- Fourie, N. H., Lee-Thorp, J. A., & Ackermann, R. R. (2008). Biogeochemical and craniometric investigation of dietary ecology, niche separation, and taxonomy of Plio-Pleistocene cercopithecoids from the Makapansgat Limeworks. American Journal of Physical Anthropology, 135, 121–135.PubMedCrossRefGoogle Scholar
- Gannes, L. Z., Martínez del Rio, C., & Koch, P. L. (1998). Natural abundance variations in stable isotopes and their potential uses in animal physiological ecology. Comparative Biochemistry and Physiology, 119A, 725–757.Google Scholar
- Hedges, R. E. M., & van Klinken, G. J. (2000). “Consider a spherical cow…” — on modeling and diet. In S. H. Ambrose & M. A. Katzenberg (Eds.), Biogeochemical approaches to paleodietary analysis (pp. 211–241). New York: Kluwer Academic/Plenum Press.Google Scholar
- Hoefs, J. (1997). Stable isotope geochemistry (4th ed.). New York: Springer-Verlag.Google Scholar
- Knott, C. D. (1997). Field collection and preservation of urine in orangutans and chimpanzees. Tropical Biodiversity, 4, 95–102.Google Scholar
- Kohn, M. J., & Cerling, T. E. (2002). Stable isotope compositions of biological apatite. In M. J. Kohn, J. Rakovan, & J. M. Hughes (Eds.), Phosphates: Geochemical, geobiological, and materials importance. Reviews in Mineralogy and Geochemistry, 48 (pp. 455–488). Washington, DC: Mineralogical Society of America.Google Scholar
- Kohn, M. J., Schoeninger, M. J., & Valley, J. W. (1998). Variability in herbivore tooth oxygen isotope compositions: reflections of seasonality or developmental physiology? Isotope Geosciences, 152, 97–112.Google Scholar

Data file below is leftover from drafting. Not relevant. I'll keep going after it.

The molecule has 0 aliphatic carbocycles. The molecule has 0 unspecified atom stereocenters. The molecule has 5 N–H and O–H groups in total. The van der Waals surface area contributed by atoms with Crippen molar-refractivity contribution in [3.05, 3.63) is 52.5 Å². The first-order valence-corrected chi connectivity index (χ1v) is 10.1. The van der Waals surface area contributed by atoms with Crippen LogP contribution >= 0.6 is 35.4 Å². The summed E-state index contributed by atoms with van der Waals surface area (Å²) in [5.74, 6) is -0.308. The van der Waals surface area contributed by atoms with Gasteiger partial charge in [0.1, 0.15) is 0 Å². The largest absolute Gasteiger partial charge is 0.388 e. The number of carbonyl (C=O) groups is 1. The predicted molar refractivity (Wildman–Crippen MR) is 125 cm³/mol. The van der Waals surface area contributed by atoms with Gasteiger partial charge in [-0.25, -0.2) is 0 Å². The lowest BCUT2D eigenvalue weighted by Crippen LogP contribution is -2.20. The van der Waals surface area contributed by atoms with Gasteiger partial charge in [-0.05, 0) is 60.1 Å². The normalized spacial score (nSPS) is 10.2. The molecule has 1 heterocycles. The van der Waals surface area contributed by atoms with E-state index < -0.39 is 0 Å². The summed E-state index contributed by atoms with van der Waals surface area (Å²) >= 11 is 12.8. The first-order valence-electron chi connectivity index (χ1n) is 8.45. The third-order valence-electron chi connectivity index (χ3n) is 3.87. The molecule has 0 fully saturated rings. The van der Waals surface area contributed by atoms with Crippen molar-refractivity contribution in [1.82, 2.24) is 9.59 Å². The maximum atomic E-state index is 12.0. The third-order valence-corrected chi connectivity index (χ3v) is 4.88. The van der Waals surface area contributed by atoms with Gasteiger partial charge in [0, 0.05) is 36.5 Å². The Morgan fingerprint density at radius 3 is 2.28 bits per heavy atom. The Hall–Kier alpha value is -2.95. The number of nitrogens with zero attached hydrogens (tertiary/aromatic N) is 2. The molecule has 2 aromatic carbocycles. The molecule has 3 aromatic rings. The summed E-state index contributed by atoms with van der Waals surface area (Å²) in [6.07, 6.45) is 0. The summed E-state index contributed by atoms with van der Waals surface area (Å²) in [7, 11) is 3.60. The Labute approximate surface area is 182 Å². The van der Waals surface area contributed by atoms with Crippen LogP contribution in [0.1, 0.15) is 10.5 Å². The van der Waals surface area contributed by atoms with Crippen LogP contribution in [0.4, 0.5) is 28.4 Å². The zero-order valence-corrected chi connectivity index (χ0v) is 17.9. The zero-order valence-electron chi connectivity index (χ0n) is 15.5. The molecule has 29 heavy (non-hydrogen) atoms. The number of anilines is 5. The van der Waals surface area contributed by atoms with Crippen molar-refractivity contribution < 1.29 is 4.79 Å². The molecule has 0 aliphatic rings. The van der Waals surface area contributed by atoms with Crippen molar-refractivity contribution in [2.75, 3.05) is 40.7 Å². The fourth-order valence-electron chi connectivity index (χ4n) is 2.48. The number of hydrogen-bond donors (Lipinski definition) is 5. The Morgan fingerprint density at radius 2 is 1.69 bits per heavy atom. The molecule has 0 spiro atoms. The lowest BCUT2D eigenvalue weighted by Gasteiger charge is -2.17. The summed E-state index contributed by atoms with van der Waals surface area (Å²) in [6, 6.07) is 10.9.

- Loudon, J. E., Sponheimer, M., Sauther, M. L., & Cuozzo, F. P. (2007). Intraspecific variation in hair δ13C and δ15N values of ring-tailed lemurs (Lemur catta) with known individual histories, behavior, and feeding ecology. American Journal of Physical Anthropology, 183, 978–985.CrossRefGoogle Scholar
- McGee, E. M., & Vaughn, S. E. (2003). Variations in stable isotope composition in Propithecus diadema edwardsi from disturbed and undisturbed rainforest habitats in Ranomafana National Park, Madagascar. American Journal of Physical Anthropology, 36(Supplement), 149–150.Google Scholar
- Rothman, J. M., Chapman, C. A., & Van Soest, P. J. (2011). Methods in primate nutritional ecology: A user’s guide. International Journal of Primatology. doi: 10.1007/s10764-011-9568-x.
- Schoeninger, M. J. (2010). Toward a δ13C isoscape for primates. In J. B. West, G. J. Bowen, T. E. Dawson, & K. P. Tu (Eds.), Isoscapes: Understanding movement, pattern, and process on earth through isotope mapping (pp. 319–333). New York: Springer Science+Business Media.Google Scholar
- Thackeray, J. F., Henzi, S. P., & Brain, C. (1996). Stable carbon and nitrogen isotope analysis of bone collagen in Papio cynocephalus ursinus: Comparison with ungulates and Homo sapiens from southern and East African environments. South African Journal of Science, 92, 209–212.Google Scholar
- Urey, H. C. (1947). The thermodynamic properties of isotopic substances. Journal of the Chemical Society, 562–581.Google Scholar
- Vogel, E. R., Crowley, B. E., Knott, C. D., Blakely, M. D., & Dominy, N. J. (2011). A non-invasive method for quantifying nitrogen balance in free ranging primates. International Journal of Primatology. doi: 10.1007/s10764-011-9543-6.